Christ Figures in American Literature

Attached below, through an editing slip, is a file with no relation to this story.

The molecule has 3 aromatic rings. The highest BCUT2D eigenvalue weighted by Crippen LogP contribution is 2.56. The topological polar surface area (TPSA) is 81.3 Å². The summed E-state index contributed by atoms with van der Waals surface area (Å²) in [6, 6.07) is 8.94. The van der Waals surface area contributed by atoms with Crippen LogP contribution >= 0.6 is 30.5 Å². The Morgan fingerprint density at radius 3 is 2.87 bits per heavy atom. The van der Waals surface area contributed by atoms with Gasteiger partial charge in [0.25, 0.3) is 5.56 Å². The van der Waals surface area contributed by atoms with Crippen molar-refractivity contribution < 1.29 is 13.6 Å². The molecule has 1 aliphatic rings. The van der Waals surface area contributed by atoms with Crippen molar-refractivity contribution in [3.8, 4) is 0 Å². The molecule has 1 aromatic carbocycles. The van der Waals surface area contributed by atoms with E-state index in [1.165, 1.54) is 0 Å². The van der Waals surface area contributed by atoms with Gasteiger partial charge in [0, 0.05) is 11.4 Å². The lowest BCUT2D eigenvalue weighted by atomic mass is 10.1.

Of all Biblical allusions to use, the Christ figure motif is an excellent way of creating a powerful protagonist. Though Christ figures might share similarities, eras of American literature show that Christ figures can be incredibly diverse. Hester from Nathaniel Hawthorne’s The Scarlet Letter is a Christ figure, despite her obvious sins. As part of her punishment, she stood on the scaffold to be mocked for three hours, as Jesus was crucified for three days. The number three and exposure are significant similarities between these two. Edna from Kate Chopin’s The Awakening had a different experience than Hester. She had her own last supper, inviting twelve friends to a dinner party just before she commits suicide. Though she sins like Hester, her action of gathering friends before death still alludes to Jesus. A final Christ figure of modernism would be Joy from Flannery O’Connor’s “Good Country People.” First, Joy is tempted by Manly and his advances before she learns of his true nature, just as Jesus is tempted by the devil. She is then trapped on her own scaffold, much like Hester. She then watches Manly leave, walking across what Joy sees as a lake-as though Manly is a Christ figure as well, though not a positive one. All these characters are incredibly different, but they are linked by traits and actions that allude to Jesus. Together, they represent the Christ figures that can be found in eras of American literature.

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